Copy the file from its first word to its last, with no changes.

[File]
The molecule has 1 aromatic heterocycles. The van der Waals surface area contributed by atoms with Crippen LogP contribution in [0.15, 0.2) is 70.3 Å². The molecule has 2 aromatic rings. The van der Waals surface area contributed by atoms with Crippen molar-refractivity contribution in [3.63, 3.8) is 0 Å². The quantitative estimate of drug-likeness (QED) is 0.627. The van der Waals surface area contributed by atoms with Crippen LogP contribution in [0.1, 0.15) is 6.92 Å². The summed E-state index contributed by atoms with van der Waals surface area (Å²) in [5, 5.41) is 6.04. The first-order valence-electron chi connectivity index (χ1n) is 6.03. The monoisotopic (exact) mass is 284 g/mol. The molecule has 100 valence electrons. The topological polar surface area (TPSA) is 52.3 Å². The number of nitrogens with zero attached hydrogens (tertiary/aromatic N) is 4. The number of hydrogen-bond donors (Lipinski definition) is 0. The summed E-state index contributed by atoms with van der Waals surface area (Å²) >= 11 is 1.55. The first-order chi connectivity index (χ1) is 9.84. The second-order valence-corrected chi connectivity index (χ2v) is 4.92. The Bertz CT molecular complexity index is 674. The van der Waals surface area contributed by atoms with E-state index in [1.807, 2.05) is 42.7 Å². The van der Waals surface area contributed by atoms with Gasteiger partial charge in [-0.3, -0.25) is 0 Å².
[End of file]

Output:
The molecule has 1 aromatic heterocycles. The van der Waals surface area contributed by atoms with Crippen LogP contribution in [0.15, 0.2) is 70.3 Å². The molecule has 2 aromatic rings. The van der Waals surface area contributed by atoms with Crippen molar-refractivity contribution in [3.63, 3.8) is 0 Å². The quantitative estimate of drug-likeness (QED) is 0.627. The van der Waals surface area contributed by atoms with Crippen LogP contribution in [0.1, 0.15) is 6.92 Å². The summed E-state index contributed by atoms with van der Waals surface area (Å²) in [5, 5.41) is 6.04. The first-order valence-electron chi connectivity index (χ1n) is 6.03. The monoisotopic (exact) mass is 284 g/mol. The molecule has 100 valence electrons. The topological polar surface area (TPSA) is 52.3 Å². The number of nitrogens with zero attached hydrogens (tertiary/aromatic N) is 4. The number of hydrogen-bond donors (Lipinski definition) is 0. The summed E-state index contributed by atoms with van der Waals surface area (Å²) >= 11 is 1.55. The first-order chi connectivity index (χ1) is 9.84. The second-order valence-corrected chi connectivity index (χ2v) is 4.92. The Bertz CT molecular complexity index is 674. The van der Waals surface area contributed by atoms with E-state index in [1.807, 2.05) is 42.7 Å². The van der Waals surface area contributed by atoms with Gasteiger partial charge in [-0.3, -0.25) is 0 Å².